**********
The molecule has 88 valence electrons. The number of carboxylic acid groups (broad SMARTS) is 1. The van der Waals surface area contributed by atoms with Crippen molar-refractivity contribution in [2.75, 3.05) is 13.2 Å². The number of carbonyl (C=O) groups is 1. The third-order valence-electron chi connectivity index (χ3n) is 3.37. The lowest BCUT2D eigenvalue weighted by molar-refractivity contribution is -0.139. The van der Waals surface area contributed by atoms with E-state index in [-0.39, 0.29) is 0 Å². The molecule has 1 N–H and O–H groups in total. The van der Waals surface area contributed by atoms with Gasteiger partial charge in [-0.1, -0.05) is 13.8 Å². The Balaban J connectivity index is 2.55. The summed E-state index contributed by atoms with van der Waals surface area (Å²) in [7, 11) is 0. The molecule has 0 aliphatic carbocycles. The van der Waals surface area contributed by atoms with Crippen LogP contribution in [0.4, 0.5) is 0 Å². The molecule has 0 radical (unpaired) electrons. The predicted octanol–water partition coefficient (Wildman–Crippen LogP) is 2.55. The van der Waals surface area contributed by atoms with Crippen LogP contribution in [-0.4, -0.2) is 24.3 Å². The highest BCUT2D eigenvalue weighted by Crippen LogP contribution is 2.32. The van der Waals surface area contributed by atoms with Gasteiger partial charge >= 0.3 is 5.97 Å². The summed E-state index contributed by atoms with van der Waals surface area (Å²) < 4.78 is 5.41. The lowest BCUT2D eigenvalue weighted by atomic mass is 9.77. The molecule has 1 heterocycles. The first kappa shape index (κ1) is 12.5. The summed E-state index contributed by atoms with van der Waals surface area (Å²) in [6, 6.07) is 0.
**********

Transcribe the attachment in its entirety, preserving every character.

The molecule has 88 valence electrons. The number of carboxylic acid groups (broad SMARTS) is 1. The van der Waals surface area contributed by atoms with Crippen molar-refractivity contribution in [2.75, 3.05) is 13.2 Å². The number of carbonyl (C=O) groups is 1. The third-order valence-electron chi connectivity index (χ3n) is 3.37. The lowest BCUT2D eigenvalue weighted by molar-refractivity contribution is -0.139. The van der Waals surface area contributed by atoms with E-state index in [-0.39, 0.29) is 0 Å². The molecule has 1 N–H and O–H groups in total. The van der Waals surface area contributed by atoms with Gasteiger partial charge in [-0.1, -0.05) is 13.8 Å². The Balaban J connectivity index is 2.55. The summed E-state index contributed by atoms with van der Waals surface area (Å²) in [7, 11) is 0. The molecule has 0 aliphatic carbocycles. The van der Waals surface area contributed by atoms with Crippen LogP contribution in [0.4, 0.5) is 0 Å². The molecule has 0 radical (unpaired) electrons. The predicted octanol–water partition coefficient (Wildman–Crippen LogP) is 2.55. The van der Waals surface area contributed by atoms with Crippen LogP contribution in [-0.4, -0.2) is 24.3 Å². The highest BCUT2D eigenvalue weighted by Crippen LogP contribution is 2.32. The van der Waals surface area contributed by atoms with Gasteiger partial charge >= 0.3 is 5.97 Å². The summed E-state index contributed by atoms with van der Waals surface area (Å²) < 4.78 is 5.41. The lowest BCUT2D eigenvalue weighted by atomic mass is 9.77. The molecule has 1 heterocycles. The first kappa shape index (κ1) is 12.5. The summed E-state index contributed by atoms with van der Waals surface area (Å²) in [6, 6.07) is 0.